I immediately wondered if book bloggers fell under this rubric. It would appear that the purpose of the ruling was designed to foster more honesty among members of the new media who have been making significant earnings giving their good opinions of products, either by being paid directly in cash from the manufacturers of said products, or by re-selling the items they've been gifted with at a personal profit. For the most part, book bloggers are small potatoes in the endorsements game. Used books are not a terribly profitable business. Even so, it looks as if they've ruled that anyone who keeps a book, needs to report it. For the most part, I donate any books I receive to the library. Sometimes I give them to friends or colleagues to read. Sometimes, I keep them. However, the strictest definition of "keep" would include anyone who does not return the book directly to the publisher, and I've certainly never done that.
As a librarian and former bookseller, I've always considered getting ARCs (Advance Review Copies) of popular books months before they're available to the general public to be one of the best perks of the job. I used to go to Book Expo, back when it was still known as the American Bookseller's Association, or ABA for short (we literary types love acronyms) and I remember being overwhelmed with gleeful greed as publishers fought to push free copies of every sort of book under the sun into our all too willing hands. Sales reps would stop by the bookstore, ready to book talk us the latest spring and fall lists, leaving piles of ARCs in their wake. Free paperbacks flowed like water, and we book lovers who were lucky enough to have the right connections were always thirsty for more.
Book collecting - like most forms of collecting, I suppose - can be a dangerous hobby. Before you know it, bookshelves are full to bursting, with books arranged horizontally in double stacks, or left in piles all over the house. It took me a good five years, at least, to curb my avaricious instincts to manageable levels. Nowadays, when I go to ALA Annual Conference I'm much more selective.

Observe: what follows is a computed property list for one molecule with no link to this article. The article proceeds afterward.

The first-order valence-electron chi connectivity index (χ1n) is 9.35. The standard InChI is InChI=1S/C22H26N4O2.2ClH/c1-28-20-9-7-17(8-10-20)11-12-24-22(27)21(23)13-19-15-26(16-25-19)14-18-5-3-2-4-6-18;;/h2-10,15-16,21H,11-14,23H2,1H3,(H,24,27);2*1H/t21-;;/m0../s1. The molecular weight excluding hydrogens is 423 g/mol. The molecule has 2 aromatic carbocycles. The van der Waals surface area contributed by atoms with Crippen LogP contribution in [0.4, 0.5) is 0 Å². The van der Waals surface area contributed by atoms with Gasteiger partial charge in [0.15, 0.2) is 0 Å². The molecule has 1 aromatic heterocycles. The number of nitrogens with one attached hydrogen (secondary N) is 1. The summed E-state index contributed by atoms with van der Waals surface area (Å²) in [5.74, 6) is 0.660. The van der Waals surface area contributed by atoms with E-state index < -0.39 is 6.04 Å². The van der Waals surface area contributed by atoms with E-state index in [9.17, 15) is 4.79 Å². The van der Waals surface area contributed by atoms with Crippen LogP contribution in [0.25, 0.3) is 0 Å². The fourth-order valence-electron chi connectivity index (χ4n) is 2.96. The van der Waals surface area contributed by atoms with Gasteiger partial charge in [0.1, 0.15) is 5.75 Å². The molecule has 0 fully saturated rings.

But, I think publishers have become much more selective too. Whereas I used to be plied with more than I could carry at conferences, forcing me to make multiple trips back to my car or hotel room to drop off my plunder, now I find it much more common for publishing representatives to quiz me before they hand over one of their limited ARCs. Usually, they want to know where I work, and if I have direct authority to purchase things. In general, they seem more willing to give me advance copies if they learn that I have a blog, but I've certainly never had anyone demand a positive review from me in exchange for a book.
I like to think that receiving free books absolutely wouldn't sway me to write positive reviews that I didn't believe in. However, the easiest way to "prove" that would be point you to a terrible review I've given something, and in general, I don't like to do that. I like to keep all of my criticism fair and constructive. There are so very many wonderful things being published each year... I don't feel I have the time to write snarky reviews. As a reviewer for School Library Journal, I have read a number of books that I would consider, "additional," meaning it wouldn't be among the list of things I'd want to first purchase. And in these tight economic times, for a lot of libraries, those "additional" or "marginal" items will be the first things we'll cut. That's probably the closest I've come to writing a harsh review.
The FTC ruling takes effect in December, and so, from now on, I'll be noting where I obtained each book that I've reviewed. I think it will be interesting to keep track.